May 21, 2018 marked the deadline for public comments to the Arizona Supreme Court on whether Arizona should incorporate the ABA’s model rule 8.4(g) of professional conduct. This article discusses whether this seemingly good idea has a place in Arizona’s Rules of Professional Conduct.
When a law partner leaves for another firm it presents the opportunity for all kinds of emotions, disputes and chicanery. The departing partner will often be concerned with their financial well-being going forward and setting up shop at the new firm, which is understandable. However, the members of a partnership owe each other a duty of loyalty and good faith, and as a fiduciary, a partner must consider his or her partners’ welfare, and refrain from acting for purely private gain. This article highlights the constraints imposed on them by virtue of their status as fiduciaries.
Managing and Litigating the Complex Surety Case, Third Edition for the American Bar Association (2018); co-authors of Chapter 12, Navigating In and Around Bankruptcy are Jennings Haug Cunningham partners Joseph Brophy, Matthew Sloan and Chad Schexnayder.
Offering a comprehensive resource for the surety practitioner, this book expertly analyzes the myriad issues that arise in complex surety cases. Chapters explore the challenges that arise in preparation for and trial of a “mega” construction surety case, examining the decisions facing the surety when confronted with litigation involving multiple parties, project locations, claimants, potential sources of salvage, and more. The book also discusses techniques and strategies to effectively handle these complex cases. For additional information or to purchase the publication information visit: here
Identifying Construction Contract Risk and Trending Surety Topics by Chad Schexnayder for the Surety Association of Arizona (January 2018)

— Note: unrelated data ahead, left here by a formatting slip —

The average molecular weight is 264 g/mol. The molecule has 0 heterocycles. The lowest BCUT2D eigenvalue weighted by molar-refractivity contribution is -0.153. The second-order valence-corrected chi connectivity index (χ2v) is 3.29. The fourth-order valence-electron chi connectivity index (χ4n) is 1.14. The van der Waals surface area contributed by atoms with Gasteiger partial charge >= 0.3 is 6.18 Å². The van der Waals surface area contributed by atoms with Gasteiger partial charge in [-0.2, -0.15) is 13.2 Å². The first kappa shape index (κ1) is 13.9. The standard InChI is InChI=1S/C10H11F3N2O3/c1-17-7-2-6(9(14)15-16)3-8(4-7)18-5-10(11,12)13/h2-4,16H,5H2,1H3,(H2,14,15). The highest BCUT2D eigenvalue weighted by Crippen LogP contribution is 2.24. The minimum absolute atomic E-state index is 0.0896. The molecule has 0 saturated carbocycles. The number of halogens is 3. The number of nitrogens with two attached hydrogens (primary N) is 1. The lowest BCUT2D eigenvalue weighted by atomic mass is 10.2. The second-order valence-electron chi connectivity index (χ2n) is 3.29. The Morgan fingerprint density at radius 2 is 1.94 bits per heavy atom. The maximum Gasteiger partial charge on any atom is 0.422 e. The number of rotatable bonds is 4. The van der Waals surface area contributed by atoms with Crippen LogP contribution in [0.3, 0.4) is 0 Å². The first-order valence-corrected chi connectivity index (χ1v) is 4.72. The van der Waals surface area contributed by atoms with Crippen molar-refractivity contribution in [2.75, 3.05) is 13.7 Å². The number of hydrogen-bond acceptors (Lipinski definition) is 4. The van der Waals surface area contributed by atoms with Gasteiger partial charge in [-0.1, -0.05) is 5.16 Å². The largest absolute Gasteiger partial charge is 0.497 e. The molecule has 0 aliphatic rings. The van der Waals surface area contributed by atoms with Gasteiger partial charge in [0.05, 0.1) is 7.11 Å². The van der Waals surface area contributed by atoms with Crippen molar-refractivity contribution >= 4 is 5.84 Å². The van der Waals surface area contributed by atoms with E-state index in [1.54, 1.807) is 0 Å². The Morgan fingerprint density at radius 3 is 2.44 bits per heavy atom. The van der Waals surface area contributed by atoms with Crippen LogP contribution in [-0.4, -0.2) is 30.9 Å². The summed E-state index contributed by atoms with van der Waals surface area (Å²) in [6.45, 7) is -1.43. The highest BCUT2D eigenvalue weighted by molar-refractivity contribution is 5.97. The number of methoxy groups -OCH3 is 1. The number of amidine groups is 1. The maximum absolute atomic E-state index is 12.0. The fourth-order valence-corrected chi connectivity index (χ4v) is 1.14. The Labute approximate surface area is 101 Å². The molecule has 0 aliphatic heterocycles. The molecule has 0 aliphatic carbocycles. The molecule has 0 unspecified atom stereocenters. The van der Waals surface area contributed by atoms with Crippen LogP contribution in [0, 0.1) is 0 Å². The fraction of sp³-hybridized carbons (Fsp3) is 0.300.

AIA Construction Document changes, new case law affecting the industry and heightened contractor risk allocation discussion earmarked for the contracting industry. In addition, the presentation will include a discussion of the evolving law on issues of interest to surety underwriters and surety bond producers.
The Arizona Court of Appeals Rejects Bad Faith Claims Against Little Miller Act Sureties by Chad Schexnayder and R.J. Lamb for the Surety & Fidelity Law Committee Newsletter (Winter 2017, page 8).
JHC attorneys review the recent decision of the Arizona Court of Appeals in S & S Paving & Const., Inc. v. Berkley Reg’l Ins. Co. that held that a surety on a Little Miller Act payment bond may never be sued for bad faith. This article discusses how this ruling confirms the limited scope of the oft-cited decision of the Arizona Supreme Court in Dodge v. Fidelity & Deposit Co. of Maryland, a decision frequently encountered by surety attorneys across the country.
The Surety Underwriters Desk Book (re.2016) for the American Bar Association by the Fidelity and Surety Law Committee.
Originally written for the construction surety underwriter, the Desk Book has gained popularity amongst claims professionals and other organizations, because of its value as a quick reference source for law in a broad range of jurisdictions.
New Bern Riverfront Development, LLC V. Weaver Cooke Construction, EAVER COOKE, LLC: Can the Surety Really be Liable When the Principal is Not? by Joseph Brophy and John Fouhy for the Surety & Fidelity Law Committee Newsletter (Winter 2017, page 6).
JHC partner Joseph Brophy and Travelers claims counsel John Fouhy discuss this 2014 bankruptcy court decision, which provides an important example of how courts can reach the wrong result by narrowly focusing on bond language without considering or understanding the broader suretyship context in which that language must necessarily be read and understood.